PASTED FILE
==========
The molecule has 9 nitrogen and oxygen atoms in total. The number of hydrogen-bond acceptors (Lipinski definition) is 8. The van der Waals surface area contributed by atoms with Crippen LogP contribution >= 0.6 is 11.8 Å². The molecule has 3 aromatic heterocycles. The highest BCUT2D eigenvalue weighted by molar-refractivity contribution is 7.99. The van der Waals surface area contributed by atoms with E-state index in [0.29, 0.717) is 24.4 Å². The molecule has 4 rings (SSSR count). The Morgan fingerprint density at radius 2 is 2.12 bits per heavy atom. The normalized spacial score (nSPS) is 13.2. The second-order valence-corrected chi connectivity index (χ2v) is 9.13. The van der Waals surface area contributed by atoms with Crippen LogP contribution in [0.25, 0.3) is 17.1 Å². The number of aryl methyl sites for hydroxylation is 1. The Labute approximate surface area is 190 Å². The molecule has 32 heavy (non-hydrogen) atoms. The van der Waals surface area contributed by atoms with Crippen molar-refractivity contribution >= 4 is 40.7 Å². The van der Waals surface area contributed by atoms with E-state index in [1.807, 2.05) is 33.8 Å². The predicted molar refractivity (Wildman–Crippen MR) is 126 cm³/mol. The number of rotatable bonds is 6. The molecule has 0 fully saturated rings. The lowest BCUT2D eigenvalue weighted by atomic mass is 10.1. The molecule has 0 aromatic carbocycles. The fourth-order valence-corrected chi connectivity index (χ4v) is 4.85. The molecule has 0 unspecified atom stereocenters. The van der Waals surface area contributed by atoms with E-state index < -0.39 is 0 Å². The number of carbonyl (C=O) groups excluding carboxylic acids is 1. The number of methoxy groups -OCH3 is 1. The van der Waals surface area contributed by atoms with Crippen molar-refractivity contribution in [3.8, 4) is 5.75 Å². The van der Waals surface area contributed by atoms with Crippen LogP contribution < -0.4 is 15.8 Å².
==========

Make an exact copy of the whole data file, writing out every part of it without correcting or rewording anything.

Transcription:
The molecule has 9 nitrogen and oxygen atoms in total. The number of hydrogen-bond acceptors (Lipinski definition) is 8. The van der Waals surface area contributed by atoms with Crippen LogP contribution >= 0.6 is 11.8 Å². The molecule has 3 aromatic heterocycles. The highest BCUT2D eigenvalue weighted by molar-refractivity contribution is 7.99. The van der Waals surface area contributed by atoms with E-state index in [0.29, 0.717) is 24.4 Å². The molecule has 4 rings (SSSR count). The Morgan fingerprint density at radius 2 is 2.12 bits per heavy atom. The normalized spacial score (nSPS) is 13.2. The second-order valence-corrected chi connectivity index (χ2v) is 9.13. The van der Waals surface area contributed by atoms with Crippen LogP contribution in [0.25, 0.3) is 17.1 Å². The number of aryl methyl sites for hydroxylation is 1. The Labute approximate surface area is 190 Å². The molecule has 32 heavy (non-hydrogen) atoms. The van der Waals surface area contributed by atoms with Crippen molar-refractivity contribution >= 4 is 40.7 Å². The van der Waals surface area contributed by atoms with E-state index in [1.807, 2.05) is 33.8 Å². The predicted molar refractivity (Wildman–Crippen MR) is 126 cm³/mol. The number of rotatable bonds is 6. The molecule has 0 fully saturated rings. The lowest BCUT2D eigenvalue weighted by atomic mass is 10.1. The molecule has 0 aromatic carbocycles. The fourth-order valence-corrected chi connectivity index (χ4v) is 4.85. The molecule has 0 unspecified atom stereocenters. The van der Waals surface area contributed by atoms with E-state index < -0.39 is 0 Å². The number of carbonyl (C=O) groups excluding carboxylic acids is 1. The number of methoxy groups -OCH3 is 1. The van der Waals surface area contributed by atoms with Crippen molar-refractivity contribution in [3.8, 4) is 5.75 Å². The van der Waals surface area contributed by atoms with Crippen LogP contribution < -0.4 is 15.8 Å².